The Patriots have utilized him less in recent weeks, hopefully for no other reason than to keep him fresh for the playoffs. He is essential and exceptional.

■  Best sign that Brady’s blind side would be protected: Remember when the biggest concern about this team (at least beyond the offseason melodrama) was replacing Nate Solder at left tackle? Niners refugee Trent Brown (a wee fella at 6 feet 8 inches and 369 pounds) assuaged those concerns early. In the season opener, he made Texans star Jadeveon Clowney (6-5, 270) look like a kid trying to beat his Pop Warner coach in a practice drill.

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■  Best Swiss Army knife (offense): The first clue that the Patriots viewed Cordarrelle Patterson as something more than a conventional wide receiver came during the opener against the Texans when, in the second quarter, he took a handoff and ran 10 yards on a play immediately following a fake reverse.

Patterson’s speed and surprising toughness made him a versatile piece for the offense. He finished the season with 228 rushing yards and another 247 via the air, and is always dangerous as a return man.

■  Best example of doing your job when the chance comes: Phillip Dorsett is often an afterthought in the offense, but get this: Brady targeted him 16 times in the last 12 games; Dorsett caught all 16 passes. The last incompletion when Dorsett was the target came in Week 4 against the Dolphins.

■  Worst loss to a familiar face: Gotta be a tie here, right? The Patriots got thumped by Matt Patricia’s Lions in Week 3, 26-10, then walloped by Mike Vrabel’s Titans in Week 10, 34-10. The loss to the Lions, who finished 6-10, was more stunning in retrospect. It’s also a reminder of one of the stranger stats from this season: The Patriots lost five games to teams that missed the playoffs, but went 4-0 against playoff teams.

■  Best defensive player: Among those worthy of honorable mention are Trey Flowers (career-high 7.5 sacks, and that doesn’t tell the tale of his habitual disruption) and Kyle Van Noy (team-high 92 tackles), while J.C. Jackson deserves a nod for his late-season emergence as the Patriots’ best rookie free-agent cornerback since . . . well, since Malcolm Butler four years ago.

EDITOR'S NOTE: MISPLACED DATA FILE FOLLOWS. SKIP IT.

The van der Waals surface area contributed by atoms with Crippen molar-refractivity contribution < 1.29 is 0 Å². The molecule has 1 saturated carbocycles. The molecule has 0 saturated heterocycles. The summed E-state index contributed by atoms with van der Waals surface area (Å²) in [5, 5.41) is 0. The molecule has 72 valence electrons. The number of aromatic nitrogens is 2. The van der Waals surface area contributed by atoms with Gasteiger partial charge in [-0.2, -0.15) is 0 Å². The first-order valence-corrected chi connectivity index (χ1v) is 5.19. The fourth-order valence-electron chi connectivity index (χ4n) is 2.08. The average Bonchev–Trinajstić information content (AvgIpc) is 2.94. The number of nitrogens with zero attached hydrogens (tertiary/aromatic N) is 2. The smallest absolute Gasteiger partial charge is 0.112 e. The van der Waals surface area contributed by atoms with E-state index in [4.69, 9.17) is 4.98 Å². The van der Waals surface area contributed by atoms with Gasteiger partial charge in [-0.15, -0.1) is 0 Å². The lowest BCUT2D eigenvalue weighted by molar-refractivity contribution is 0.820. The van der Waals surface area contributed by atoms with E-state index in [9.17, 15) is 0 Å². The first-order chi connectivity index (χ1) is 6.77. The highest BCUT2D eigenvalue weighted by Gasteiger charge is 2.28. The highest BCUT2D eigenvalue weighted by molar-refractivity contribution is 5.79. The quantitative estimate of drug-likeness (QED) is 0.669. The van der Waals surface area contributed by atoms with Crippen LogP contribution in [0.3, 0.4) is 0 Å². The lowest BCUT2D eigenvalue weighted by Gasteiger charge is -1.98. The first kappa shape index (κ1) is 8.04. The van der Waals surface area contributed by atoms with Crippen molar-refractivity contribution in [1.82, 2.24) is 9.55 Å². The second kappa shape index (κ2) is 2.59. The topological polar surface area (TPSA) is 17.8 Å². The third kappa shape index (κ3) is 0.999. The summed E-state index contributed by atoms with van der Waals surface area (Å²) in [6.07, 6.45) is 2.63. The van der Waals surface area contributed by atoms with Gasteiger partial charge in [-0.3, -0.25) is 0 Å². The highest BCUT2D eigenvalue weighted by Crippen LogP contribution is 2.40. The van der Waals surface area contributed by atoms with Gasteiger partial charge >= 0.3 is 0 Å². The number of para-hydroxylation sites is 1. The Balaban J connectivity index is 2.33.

But the obvious choice is Pro Bowl-bound cornerback Stephon Gilmore, who seems as technically sound as a cornerback could be. He finished with 2 interceptions and 20 passes defensed while playing one of the toughest positions in sports with poise and grace.

■  Best statistical reminder that this Patriots run is just plain ridiculous: Actually, one stat probably doesn’t do the trick. It’s the stats and achievements in accumulation that leave the mind boggled about how long the Patriots have done this.

Consider: They have won at least 10 games for 16 straight seasons. They have won the AFC East for 10 straight seasons. They have had a first-round bye for nine straight seasons. With one playoff win, they will reach the AFC Championship game for an eighth straight year. And with a win in the AFC Championship, they would reach their ninth Super Bowl and their third straight.

Sure, this felt like an uneven regular season, and it was — but only by the Patriots’ incredibly high standards.